We must have talked for three or four hours that night.  It was like he was a long lost friend. I found myself laughing and talking about the past, sharing stories of my brother.  After we got over the initial shock of my brother's passing, we continued to talk at least three or four times a week.  All those great traits my mom had tried so hard to get me to realize were great things I inherited from my father were finally being discussed between he and I.  My father was just as surprised to find out how much we had in common.  It tickled us greatly.


But the biggest gift we both shared, besides our love for music, was writing.  He told me about all the short stories he'd written and about the poetry he used to write to my mom when they were courting.  I believe my mom still has the poetry my father written to her somewhere in the house.  We talked about writing all the time.  No matter what subjects came up, writing always managed to sneak it's words into our conversation.  My father and I began sending each other our writing material.  I sent him my first poem that won national attention, and he showed it to all his friends.  He said how shocked he was that we were so similar in our styles.  Mind you, I hadn't been in this man's life very long, but as my father joked, "there's power in the seed!"  That became a huge joke to us and we would laugh about it every time we spoke.

I told him how angry I had been through most of my life, and how much I hated him, which he understood.  He listened to everything I had to say, and I also listened to his reasons for why things turned out the way they did between he and my mother, which ended their marriage in divorce.  I was in my thirties by this time, so I was able to talk to my father objectively and hear things from his view.  I don't know if I would have been able to do that had it been years prior.  Needless to say, all the anger I held toward him, which was wasted emotions, began to slowly disappear, and a great friendship was born.  I was just sorry it had to happen over the loss of my brother.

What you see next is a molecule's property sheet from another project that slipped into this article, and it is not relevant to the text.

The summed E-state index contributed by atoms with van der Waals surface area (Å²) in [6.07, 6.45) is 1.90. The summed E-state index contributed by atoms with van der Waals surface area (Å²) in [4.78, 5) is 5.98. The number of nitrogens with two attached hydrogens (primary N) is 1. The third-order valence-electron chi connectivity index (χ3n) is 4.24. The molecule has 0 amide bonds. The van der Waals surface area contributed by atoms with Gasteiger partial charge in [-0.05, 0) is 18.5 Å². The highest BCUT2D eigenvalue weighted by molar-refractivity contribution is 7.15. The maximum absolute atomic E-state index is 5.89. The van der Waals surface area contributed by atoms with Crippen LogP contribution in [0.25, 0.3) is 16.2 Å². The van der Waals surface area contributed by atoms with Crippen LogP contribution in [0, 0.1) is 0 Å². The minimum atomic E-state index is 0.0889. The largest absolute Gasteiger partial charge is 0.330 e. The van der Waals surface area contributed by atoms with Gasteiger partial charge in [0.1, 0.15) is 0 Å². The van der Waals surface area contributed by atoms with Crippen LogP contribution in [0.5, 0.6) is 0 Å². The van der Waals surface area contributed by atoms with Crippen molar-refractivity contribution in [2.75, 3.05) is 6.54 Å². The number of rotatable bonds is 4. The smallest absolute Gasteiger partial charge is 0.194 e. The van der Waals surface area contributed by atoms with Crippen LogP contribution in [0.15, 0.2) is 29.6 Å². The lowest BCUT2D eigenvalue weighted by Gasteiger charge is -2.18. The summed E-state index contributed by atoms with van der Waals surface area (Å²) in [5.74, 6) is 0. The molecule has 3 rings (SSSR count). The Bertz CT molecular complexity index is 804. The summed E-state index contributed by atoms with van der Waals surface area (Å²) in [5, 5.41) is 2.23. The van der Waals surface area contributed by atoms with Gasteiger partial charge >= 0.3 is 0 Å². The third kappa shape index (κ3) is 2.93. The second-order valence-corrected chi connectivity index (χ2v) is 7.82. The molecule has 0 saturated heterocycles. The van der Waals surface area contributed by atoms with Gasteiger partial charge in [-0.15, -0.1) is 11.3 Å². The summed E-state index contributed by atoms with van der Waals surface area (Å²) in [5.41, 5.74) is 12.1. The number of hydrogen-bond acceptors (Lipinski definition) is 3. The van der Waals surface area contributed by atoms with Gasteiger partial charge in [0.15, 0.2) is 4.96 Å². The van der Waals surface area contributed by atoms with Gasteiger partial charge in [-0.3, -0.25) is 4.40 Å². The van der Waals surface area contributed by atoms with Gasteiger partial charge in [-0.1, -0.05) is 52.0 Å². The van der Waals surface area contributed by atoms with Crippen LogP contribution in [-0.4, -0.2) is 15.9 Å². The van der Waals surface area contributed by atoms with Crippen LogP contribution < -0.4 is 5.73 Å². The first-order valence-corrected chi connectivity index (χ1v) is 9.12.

My dad wrote some of the most beautiful poetry I have ever read.  I'm so thankful he shared his poetry with me.  It was so fun to share our work with each other.  We'd talk about a subject and see what poetry would come forth.  He'd mail the poems to me and I'd do the same, and then we'd laugh when we found out how similar our writing styles were.  He was so proud of me when I competed in a poetry competition in Washington, DC.  My poem placed fifth overall, competing against other countries.  That was a huge feat, and my dad's chest was booming.